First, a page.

“A single death is a tragedy; a million deaths is a statistic.”
Reflective essays on Fully Booked don’t usually begin with a quotation from the nearest thing to a monster that the 20th Century produced, but in the case of Joseph Vissarionovich Stalin, we make an exception. I suppose that when someone is the runner-up to Mao Zedong in the mass-murderer hit parade, you might hope that your words outlive your mortal life.
With Stalin’s cynical but perceptive maxim in mind, it would be excusable if a few criminal murders here or there were to be largely ignored in the maelstrom of shot and shell which was The Great War, but both in real life and in the minds of crime fiction writers, a death is a death, particularly if it occurs for reasons other than the victim being too near to the detonation of a minenwerfer or a Stokes Mortar round.
It could be said that novels set in the various theatres of WWII resonate with greater intensity to readers since 1945. In more recent times, and with pure crime fiction in mind, we have the Bernie Gunther novels of Philip Kerr, the masterly Fred Troy novels by John Lawton, and the hugely underrated John Madden books by Rennie Airth. Further back, further afield, and further from the crime genre we should not forget the contribution made by American writers such as Norman Mailer, Herman Wouk, James Jones, Kurt Vonnegut and Joseph Heller.
In a purely literary sense, the standout novels which have the The Great War as their backbone have to include Erich Maria Remarque’s All Quiet On The Western Front, Pat Barker’s Regeneration trilogy, Sebastian Faulks’s Birdsong and a novel which, in my view, trumps them all – Covenant With Death, by John Harris. Harris also wrote one of the iconic novels of WWII, which was a huge success both as a book and a film – The Sea Shall Not Have Them. None of these books could in any way be called a crime novel, and so they must stay outside of our collection.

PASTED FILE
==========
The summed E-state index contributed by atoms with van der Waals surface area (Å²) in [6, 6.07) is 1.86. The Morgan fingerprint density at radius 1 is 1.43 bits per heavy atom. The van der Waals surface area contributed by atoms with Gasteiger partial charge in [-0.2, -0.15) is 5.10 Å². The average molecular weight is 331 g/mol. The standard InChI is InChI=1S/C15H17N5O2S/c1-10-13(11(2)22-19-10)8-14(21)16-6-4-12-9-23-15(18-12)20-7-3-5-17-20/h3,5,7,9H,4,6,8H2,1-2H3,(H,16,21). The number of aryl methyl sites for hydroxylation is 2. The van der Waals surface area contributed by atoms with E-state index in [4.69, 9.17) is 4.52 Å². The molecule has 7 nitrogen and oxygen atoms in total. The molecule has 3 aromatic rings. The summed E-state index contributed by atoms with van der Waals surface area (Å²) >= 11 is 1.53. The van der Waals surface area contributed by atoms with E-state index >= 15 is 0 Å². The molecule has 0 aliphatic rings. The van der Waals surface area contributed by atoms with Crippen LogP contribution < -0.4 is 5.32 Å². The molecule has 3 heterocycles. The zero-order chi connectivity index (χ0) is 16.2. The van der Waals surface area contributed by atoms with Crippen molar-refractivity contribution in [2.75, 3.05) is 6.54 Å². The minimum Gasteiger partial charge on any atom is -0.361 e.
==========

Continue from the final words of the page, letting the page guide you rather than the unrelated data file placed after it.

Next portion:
What needs to be held up like a bright lantern in our search for good WWI crime fiction, is the fact that those six years are like no other in British history. They have produced a mythology which is unique in modern memory, and with it a collection of tropes, images, phrases and conventions, all of which find their way into the consciousness of writers and readers. Military historians tell only part of the story: the Alan Clark theory of The Donkeys and the anti-war polemic of the the 1960s and 70s has one version of events; more recent accounts of the war by revisionist historians such as John Terrain and Gary Sheffield tell another tale altogether. In considering books and writers for this feature I have used two criteria. Firstly, there must be crime involved that is distinct from the licensed slaughter of wartime and, secondly, the events of the war must cast their shadows over the narrative either in a contemporary sense or in the form of a social or political legacy.
PART ONE of
will be published on
FRIDAY 4th NOVEMBER 2016